Micheal Coleman texted a glowing testimonial to David about his latest book, “The Volatility Shield.”
We often talk about why your taxes could double in an effort to keep the country solvent because of the vast unfunded obligations like Social Security, Medicare, and Medicaid. However, there is another scenario where your tax rates can double that has nothing to do with those factors.
David relates the story of a limousine driver that he met that was quite proud of his financial planning. He had a pension and a 401(k) with a million dollars in it, and felt like he had everything set up just right.
The first question to ask is, “what tax bracket are you in?” It’s important to figure out where you are in the tax cylinder, because you want to know the cost of implementing any sort of asset shifting recommendations.
The driver was in the 15% tax bracket at the time, but David pointed out that if he or his spouse died that would be more like the 25% tax bracket.
In terms of advice, if all the driver did was shift the maximum allowable amount within the 15% tax bracket into a Roth IRA, he would be able to protect $35,000 per year as long as both spouses were alive.
If there is a possibility that you or your spouse will pass away in the next 20 years, your tax rate is going to double no matter what. The Power of Zero principles can help protect you from more than just the risks associated with the country becoming insolvent.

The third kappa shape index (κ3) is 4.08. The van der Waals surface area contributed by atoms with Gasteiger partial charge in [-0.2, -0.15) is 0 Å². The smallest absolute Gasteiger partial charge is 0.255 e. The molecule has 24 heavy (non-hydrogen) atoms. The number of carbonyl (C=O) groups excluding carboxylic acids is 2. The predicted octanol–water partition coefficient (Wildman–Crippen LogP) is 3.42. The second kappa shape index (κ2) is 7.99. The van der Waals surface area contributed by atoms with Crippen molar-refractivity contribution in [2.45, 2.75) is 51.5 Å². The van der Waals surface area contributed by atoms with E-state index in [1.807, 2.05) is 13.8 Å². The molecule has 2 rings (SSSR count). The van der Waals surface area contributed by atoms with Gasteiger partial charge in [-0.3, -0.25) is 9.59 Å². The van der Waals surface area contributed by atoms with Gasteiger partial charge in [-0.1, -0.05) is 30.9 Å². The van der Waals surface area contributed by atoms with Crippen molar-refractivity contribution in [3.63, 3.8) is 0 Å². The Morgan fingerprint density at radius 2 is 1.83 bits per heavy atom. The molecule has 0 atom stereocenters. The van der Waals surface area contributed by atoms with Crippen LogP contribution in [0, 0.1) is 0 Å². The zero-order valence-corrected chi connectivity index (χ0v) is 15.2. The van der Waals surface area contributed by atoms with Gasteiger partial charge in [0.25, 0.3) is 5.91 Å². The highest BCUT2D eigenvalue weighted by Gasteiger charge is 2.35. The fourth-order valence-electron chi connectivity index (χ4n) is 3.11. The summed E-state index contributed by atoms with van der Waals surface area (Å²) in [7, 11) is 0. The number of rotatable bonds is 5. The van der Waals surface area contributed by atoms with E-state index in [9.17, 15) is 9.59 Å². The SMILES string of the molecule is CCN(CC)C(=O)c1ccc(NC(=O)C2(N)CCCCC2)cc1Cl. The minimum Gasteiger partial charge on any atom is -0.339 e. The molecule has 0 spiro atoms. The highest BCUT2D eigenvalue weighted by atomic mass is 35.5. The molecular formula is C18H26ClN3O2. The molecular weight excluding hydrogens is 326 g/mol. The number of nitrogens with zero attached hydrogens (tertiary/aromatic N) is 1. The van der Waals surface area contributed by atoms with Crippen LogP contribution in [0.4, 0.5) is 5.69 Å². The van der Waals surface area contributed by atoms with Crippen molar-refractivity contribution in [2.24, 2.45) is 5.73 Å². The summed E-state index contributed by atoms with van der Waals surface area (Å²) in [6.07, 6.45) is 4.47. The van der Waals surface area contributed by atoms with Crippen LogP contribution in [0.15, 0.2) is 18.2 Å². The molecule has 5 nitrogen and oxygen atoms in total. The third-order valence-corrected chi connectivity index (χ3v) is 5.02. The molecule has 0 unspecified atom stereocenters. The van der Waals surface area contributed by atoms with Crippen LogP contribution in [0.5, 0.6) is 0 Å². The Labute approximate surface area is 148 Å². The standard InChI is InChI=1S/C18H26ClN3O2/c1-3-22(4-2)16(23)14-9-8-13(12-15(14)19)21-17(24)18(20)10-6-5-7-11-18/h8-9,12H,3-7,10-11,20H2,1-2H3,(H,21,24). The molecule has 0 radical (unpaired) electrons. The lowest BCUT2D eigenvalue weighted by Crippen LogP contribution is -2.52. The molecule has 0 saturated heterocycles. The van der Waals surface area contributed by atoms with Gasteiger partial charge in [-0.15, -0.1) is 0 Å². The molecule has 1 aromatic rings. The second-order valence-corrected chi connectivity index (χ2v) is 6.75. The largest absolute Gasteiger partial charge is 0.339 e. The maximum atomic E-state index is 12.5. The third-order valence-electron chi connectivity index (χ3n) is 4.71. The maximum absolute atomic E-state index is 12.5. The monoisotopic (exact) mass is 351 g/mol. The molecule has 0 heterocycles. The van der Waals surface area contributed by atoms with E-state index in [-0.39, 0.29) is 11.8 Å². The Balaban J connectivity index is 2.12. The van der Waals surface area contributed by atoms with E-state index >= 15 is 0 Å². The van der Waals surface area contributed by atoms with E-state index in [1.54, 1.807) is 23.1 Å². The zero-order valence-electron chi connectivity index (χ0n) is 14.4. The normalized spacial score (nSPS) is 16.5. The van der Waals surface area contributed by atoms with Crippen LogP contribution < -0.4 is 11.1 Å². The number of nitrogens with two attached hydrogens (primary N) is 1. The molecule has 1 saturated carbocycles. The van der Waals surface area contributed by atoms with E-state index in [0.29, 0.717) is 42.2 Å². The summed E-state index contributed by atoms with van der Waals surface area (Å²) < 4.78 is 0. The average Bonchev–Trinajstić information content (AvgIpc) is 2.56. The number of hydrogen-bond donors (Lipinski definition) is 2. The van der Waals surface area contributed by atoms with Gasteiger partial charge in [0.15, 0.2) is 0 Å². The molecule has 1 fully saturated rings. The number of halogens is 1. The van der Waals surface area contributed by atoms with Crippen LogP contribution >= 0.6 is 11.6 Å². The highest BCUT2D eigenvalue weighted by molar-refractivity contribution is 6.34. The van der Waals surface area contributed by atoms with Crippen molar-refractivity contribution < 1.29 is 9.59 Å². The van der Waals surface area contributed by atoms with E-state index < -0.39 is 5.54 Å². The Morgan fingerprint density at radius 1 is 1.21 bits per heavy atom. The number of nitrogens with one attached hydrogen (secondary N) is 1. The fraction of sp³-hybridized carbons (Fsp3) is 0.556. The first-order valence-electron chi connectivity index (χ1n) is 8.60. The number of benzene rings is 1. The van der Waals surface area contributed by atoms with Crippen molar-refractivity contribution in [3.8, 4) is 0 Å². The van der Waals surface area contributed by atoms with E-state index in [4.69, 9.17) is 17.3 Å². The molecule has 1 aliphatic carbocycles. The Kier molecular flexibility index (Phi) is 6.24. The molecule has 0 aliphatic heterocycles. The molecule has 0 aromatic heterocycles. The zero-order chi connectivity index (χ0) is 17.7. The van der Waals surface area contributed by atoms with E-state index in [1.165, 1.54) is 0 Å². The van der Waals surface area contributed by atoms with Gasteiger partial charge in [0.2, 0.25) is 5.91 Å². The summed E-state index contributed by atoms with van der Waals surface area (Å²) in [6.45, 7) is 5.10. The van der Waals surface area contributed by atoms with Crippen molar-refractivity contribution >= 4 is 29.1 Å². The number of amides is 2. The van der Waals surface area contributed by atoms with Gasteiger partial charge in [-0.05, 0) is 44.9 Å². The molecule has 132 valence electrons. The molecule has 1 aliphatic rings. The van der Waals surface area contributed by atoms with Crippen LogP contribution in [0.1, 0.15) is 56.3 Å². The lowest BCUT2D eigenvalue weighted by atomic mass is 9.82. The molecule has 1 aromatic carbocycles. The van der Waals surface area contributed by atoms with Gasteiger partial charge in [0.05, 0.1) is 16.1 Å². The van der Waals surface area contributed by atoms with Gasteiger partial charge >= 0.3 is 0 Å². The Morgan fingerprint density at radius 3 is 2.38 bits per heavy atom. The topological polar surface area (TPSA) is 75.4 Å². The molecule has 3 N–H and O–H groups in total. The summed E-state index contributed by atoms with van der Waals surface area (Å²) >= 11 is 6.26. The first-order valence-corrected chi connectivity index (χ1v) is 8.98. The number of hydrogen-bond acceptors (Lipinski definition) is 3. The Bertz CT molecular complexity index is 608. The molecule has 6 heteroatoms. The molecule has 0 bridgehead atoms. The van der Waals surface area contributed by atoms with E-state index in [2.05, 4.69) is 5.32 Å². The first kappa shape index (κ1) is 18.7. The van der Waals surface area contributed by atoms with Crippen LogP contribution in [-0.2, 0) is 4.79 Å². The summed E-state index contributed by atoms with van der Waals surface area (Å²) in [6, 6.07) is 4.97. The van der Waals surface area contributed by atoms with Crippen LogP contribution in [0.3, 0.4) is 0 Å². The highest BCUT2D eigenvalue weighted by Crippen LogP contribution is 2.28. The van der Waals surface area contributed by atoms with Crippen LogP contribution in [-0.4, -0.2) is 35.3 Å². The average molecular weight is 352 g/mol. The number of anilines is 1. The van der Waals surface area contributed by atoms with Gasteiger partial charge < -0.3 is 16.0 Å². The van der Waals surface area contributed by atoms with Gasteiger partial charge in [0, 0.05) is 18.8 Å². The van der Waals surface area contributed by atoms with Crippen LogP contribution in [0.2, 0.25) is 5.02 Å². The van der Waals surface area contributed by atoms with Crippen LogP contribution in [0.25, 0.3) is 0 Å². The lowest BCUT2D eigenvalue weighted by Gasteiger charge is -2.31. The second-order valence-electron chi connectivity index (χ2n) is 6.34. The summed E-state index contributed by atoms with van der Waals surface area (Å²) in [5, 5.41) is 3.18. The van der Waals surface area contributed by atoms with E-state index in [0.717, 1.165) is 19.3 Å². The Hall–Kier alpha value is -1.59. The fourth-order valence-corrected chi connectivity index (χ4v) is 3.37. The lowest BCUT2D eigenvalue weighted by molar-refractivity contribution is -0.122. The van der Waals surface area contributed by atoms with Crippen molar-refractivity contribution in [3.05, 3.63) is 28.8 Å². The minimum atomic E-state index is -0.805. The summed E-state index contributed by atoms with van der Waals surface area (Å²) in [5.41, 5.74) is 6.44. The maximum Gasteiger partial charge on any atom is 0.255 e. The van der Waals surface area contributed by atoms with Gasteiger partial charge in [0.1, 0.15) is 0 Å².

When you file as a single taxpayer, you hit each subsequent tax bracket twice as soon. If you are living on the same amount of money as you were when you were married, you could find yourself with a marginal tax rate that has doubled.
Systemically repositioning money from tax deferred to tax free allows you to avoid this scenario, and pay tax rates that are still historically low.
It not only allows you to take out your money down the road tax free, if it goes to your heirs they also get to receive it tax free, at a time where tax rates will likely be much higher and they can least afford to pay them.
Shifting money to tax free doesn’t just benefit you, it can also benefit the people that will spend your money after your death. You don’t want to scrimp and save your whole life only to give up to 50% of your money to the IRS.
If you’re in the slow-go years or the no-go years you’re likely in a low tax bracket. So, it makes sense to figure out what your current tax bracket is right now, and compare that to what your children would pay if they were to inherit your tax deferred assets.
If you’re in the 22% tax bracket it makes sense to look at what the 24% tax bracket can do for you in terms of your ability to shift money to tax free.
Even if tax rates don’t double to keep the country solvent, they can still double for you. If that happens, it will be too late to do the Roth Conversion because the conversion will be done at the doubled tax rate.
We are at historically low tax rates, especially for married people, so take advantage of them while you still can.